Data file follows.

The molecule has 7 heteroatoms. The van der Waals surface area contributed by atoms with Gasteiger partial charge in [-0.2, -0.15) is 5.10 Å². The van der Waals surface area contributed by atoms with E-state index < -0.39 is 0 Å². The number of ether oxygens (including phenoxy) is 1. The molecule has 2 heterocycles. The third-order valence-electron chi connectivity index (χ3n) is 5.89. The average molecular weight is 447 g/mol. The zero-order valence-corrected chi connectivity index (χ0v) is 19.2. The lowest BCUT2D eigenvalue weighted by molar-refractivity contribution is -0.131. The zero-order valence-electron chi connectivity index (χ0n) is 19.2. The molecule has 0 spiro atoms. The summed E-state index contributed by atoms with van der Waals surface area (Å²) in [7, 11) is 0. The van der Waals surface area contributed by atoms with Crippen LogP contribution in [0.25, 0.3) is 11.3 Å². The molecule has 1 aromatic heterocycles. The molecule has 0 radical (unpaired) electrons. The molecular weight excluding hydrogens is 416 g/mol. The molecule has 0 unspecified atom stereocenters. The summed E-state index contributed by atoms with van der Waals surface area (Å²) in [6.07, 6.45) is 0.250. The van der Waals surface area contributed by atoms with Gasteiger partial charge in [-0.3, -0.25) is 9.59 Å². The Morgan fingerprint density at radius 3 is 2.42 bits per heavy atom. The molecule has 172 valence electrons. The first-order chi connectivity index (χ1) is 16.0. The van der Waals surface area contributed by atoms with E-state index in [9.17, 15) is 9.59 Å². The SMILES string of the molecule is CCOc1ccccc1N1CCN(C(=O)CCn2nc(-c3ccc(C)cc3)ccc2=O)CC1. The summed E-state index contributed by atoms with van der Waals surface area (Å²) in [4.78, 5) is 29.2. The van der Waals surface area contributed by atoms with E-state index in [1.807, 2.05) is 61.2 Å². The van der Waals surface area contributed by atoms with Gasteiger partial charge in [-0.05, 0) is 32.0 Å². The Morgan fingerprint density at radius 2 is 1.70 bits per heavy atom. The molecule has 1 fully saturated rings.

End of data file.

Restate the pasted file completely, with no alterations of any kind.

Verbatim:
The molecule has 7 heteroatoms. The van der Waals surface area contributed by atoms with Gasteiger partial charge in [-0.2, -0.15) is 5.10 Å². The van der Waals surface area contributed by atoms with E-state index < -0.39 is 0 Å². The number of ether oxygens (including phenoxy) is 1. The molecule has 2 heterocycles. The third-order valence-electron chi connectivity index (χ3n) is 5.89. The average molecular weight is 447 g/mol. The zero-order valence-corrected chi connectivity index (χ0v) is 19.2. The lowest BCUT2D eigenvalue weighted by molar-refractivity contribution is -0.131. The zero-order valence-electron chi connectivity index (χ0n) is 19.2. The molecule has 0 spiro atoms. The summed E-state index contributed by atoms with van der Waals surface area (Å²) in [7, 11) is 0. The van der Waals surface area contributed by atoms with Crippen LogP contribution in [0.25, 0.3) is 11.3 Å². The molecule has 1 aromatic heterocycles. The molecule has 0 radical (unpaired) electrons. The molecular weight excluding hydrogens is 416 g/mol. The molecule has 0 unspecified atom stereocenters. The summed E-state index contributed by atoms with van der Waals surface area (Å²) in [6.07, 6.45) is 0.250. The van der Waals surface area contributed by atoms with Gasteiger partial charge in [-0.3, -0.25) is 9.59 Å². The Morgan fingerprint density at radius 3 is 2.42 bits per heavy atom. The molecule has 172 valence electrons. The first-order chi connectivity index (χ1) is 16.0. The van der Waals surface area contributed by atoms with E-state index in [9.17, 15) is 9.59 Å². The SMILES string of the molecule is CCOc1ccccc1N1CCN(C(=O)CCn2nc(-c3ccc(C)cc3)ccc2=O)CC1. The summed E-state index contributed by atoms with van der Waals surface area (Å²) in [4.78, 5) is 29.2. The van der Waals surface area contributed by atoms with E-state index in [1.807, 2.05) is 61.2 Å². The van der Waals surface area contributed by atoms with Gasteiger partial charge in [-0.05, 0) is 32.0 Å². The Morgan fingerprint density at radius 2 is 1.70 bits per heavy atom. The molecule has 1 fully saturated rings.